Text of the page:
Forex deposit withdrawals were in any case only allowed at a parallel exchange rate lower than the kerb market rate.

Foreign exchange is being released for oil at a still different parallel exchange rate.

The US Fed is again firing a commodities bubble which can push up commodity and food prices hurting the poor and the rich alike though some oil companies and can benefit.

Among major central banks the Fed has done the most damage to the world.

The Fed created the Great Depression with its roaring 20s bubble, blew up the centuries old Gold Standard along with the Bretton Woods system of non-credible soft-pegs in 1971 with output gap targeting and generated a massive housing and commodity bubble which ended in the Great Recession in 2008/9. (Colombo/June30/2021)

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Sri Lanka beats key IMF program targets for March 2024 amid rupee stability

ECONOMYNEXT – Sri Lanka has exceeded key quantitative targets set in an International Monetary Fund program for March 2024, based on preliminary data the Washington based agency said in a report.

The March data are not performance criteria on which reviews are conducted but are indicative targets which shows the progress of the program and are a stepping stone for a September review based on June data.

An indicative target for the primary balance (roughly overall deficit minus interest costs), was assessed at 316 billion rupees more than four times the 70 billion rupee target set in the program.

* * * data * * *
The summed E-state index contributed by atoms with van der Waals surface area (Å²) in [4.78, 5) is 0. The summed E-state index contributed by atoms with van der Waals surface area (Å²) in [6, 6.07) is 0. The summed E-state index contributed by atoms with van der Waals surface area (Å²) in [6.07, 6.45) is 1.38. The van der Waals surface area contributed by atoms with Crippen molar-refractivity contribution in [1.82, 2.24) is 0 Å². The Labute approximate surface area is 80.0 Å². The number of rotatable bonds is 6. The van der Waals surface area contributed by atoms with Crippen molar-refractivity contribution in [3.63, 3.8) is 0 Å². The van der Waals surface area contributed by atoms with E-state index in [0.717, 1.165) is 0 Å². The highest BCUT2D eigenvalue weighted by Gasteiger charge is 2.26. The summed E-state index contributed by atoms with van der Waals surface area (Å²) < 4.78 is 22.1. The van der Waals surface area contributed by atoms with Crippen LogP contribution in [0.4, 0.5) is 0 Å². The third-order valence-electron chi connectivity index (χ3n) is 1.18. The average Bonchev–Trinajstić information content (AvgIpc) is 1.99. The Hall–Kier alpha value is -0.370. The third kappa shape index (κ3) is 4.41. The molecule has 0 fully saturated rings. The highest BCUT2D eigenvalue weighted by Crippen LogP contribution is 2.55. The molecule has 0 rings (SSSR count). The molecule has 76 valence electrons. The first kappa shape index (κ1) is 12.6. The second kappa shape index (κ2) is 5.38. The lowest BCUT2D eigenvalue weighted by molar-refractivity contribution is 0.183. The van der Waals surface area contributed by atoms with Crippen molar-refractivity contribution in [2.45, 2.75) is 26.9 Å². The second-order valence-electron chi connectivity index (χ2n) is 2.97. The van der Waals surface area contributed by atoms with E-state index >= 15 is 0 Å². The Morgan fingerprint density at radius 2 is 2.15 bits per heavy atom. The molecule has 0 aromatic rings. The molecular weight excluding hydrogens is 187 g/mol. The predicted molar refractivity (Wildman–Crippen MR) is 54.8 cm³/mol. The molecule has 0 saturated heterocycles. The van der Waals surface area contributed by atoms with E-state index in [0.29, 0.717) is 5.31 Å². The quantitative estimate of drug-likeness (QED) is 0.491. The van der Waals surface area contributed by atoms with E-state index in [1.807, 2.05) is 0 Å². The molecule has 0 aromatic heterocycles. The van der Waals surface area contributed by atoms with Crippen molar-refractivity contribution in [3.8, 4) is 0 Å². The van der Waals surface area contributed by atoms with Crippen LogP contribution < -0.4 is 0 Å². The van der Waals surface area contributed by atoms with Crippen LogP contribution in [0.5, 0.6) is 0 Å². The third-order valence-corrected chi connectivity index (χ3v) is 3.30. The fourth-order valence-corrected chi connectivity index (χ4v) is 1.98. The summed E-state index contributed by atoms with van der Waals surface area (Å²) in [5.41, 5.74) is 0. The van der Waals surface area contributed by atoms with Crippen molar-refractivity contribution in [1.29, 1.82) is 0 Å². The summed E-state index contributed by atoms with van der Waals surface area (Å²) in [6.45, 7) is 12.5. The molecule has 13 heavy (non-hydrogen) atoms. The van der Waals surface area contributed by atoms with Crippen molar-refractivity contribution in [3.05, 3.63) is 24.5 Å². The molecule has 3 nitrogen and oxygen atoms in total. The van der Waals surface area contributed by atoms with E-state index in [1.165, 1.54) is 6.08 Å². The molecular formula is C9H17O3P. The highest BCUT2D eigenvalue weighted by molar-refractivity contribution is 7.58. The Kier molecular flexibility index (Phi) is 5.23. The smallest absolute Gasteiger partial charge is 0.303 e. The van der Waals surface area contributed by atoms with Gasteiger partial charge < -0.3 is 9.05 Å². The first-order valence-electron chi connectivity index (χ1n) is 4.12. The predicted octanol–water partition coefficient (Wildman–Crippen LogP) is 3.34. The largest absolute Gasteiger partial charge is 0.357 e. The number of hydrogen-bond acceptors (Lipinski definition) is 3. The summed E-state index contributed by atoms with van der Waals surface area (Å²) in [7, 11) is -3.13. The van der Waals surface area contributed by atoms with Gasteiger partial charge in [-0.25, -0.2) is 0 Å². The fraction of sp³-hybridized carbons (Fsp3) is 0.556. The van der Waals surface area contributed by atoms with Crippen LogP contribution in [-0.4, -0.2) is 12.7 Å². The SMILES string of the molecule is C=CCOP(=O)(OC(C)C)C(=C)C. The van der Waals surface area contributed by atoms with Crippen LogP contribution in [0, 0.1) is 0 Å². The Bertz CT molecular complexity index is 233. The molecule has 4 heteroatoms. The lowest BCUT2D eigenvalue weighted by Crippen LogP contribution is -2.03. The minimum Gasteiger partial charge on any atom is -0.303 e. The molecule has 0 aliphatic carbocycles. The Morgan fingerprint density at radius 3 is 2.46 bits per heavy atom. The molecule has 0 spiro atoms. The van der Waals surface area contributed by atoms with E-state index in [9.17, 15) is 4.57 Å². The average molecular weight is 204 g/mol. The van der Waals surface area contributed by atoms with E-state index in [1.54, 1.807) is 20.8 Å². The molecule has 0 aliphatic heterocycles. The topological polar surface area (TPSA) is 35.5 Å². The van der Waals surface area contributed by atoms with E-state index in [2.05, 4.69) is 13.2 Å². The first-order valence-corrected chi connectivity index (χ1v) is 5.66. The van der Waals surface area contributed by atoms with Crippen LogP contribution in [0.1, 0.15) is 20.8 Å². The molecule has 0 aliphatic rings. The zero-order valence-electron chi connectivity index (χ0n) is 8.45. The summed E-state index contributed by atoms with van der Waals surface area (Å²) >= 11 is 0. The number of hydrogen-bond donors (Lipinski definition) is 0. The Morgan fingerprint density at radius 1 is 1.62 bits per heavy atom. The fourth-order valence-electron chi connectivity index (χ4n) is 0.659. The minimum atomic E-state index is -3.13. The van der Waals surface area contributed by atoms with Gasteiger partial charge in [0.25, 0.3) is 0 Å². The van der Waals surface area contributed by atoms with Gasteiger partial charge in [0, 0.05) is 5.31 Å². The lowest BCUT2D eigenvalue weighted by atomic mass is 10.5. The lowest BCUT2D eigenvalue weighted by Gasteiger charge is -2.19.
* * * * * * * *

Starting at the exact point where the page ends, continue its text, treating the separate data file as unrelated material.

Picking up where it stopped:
Primary balance can be a big surplus if the interest bill is high and capital expenditure is cut and is a type of crisis management tool after a central bank triggers a currency crisis by cutting rates with inflationary liquidity tools.

However, Sri Lanka’s Treasury has also kept a lid on most current spending. A state salary hike is however due after the currency collapse made life difficult for everyone.

Meanwhile more taxes have been collected from the people to finance the island’s bloated state.

A 750 billion rupees central government tax revenue floor has been exceeded to reach 837 billion rupees.

Central bank credit to government (outstanding stock) has been reduced to 2,691 billion rupees in March compared to a target of 2,800 billion rupees. In December the CB credit was calculated 2,742 billion rupees.

Net international reserves of the central bank were brought up to a negative 1,268 million US dollars exceeding the target of a negative 2,035 by almost 700 million dollars.

In order to collect foreign reserves, which is a type of appropriation of domestic savings of the people by the central bank (taking in deposits) and exporting it to the US and other countries to finance their deficits or by other agency debt in reserve currencies.

In order to collect such ‘deposits’ the central bank has to prevent them from being invested domestically.